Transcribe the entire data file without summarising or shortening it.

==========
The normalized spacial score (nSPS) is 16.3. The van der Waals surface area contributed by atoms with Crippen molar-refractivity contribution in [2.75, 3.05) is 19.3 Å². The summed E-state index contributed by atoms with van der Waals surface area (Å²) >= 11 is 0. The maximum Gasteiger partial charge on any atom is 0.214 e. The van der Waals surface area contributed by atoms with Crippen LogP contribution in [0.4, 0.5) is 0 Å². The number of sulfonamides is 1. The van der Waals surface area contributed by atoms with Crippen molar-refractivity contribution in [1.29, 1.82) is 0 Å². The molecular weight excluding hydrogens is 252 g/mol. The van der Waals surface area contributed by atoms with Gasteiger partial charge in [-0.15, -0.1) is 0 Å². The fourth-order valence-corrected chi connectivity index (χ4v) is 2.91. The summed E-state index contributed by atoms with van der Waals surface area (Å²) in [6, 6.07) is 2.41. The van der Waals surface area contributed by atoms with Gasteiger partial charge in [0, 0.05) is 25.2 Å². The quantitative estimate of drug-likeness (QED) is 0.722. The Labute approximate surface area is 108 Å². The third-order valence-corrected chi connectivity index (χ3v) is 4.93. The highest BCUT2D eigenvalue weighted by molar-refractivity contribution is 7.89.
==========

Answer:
The normalized spacial score (nSPS) is 16.3. The van der Waals surface area contributed by atoms with Crippen molar-refractivity contribution in [2.75, 3.05) is 19.3 Å². The summed E-state index contributed by atoms with van der Waals surface area (Å²) >= 11 is 0. The maximum Gasteiger partial charge on any atom is 0.214 e. The van der Waals surface area contributed by atoms with Crippen LogP contribution in [0.4, 0.5) is 0 Å². The number of sulfonamides is 1. The van der Waals surface area contributed by atoms with Crippen molar-refractivity contribution in [1.29, 1.82) is 0 Å². The molecular weight excluding hydrogens is 252 g/mol. The van der Waals surface area contributed by atoms with Gasteiger partial charge in [-0.15, -0.1) is 0 Å². The fourth-order valence-corrected chi connectivity index (χ4v) is 2.91. The summed E-state index contributed by atoms with van der Waals surface area (Å²) in [6, 6.07) is 2.41. The van der Waals surface area contributed by atoms with Gasteiger partial charge in [0, 0.05) is 25.2 Å². The quantitative estimate of drug-likeness (QED) is 0.722. The Labute approximate surface area is 108 Å². The third-order valence-corrected chi connectivity index (χ3v) is 4.93. The highest BCUT2D eigenvalue weighted by molar-refractivity contribution is 7.89.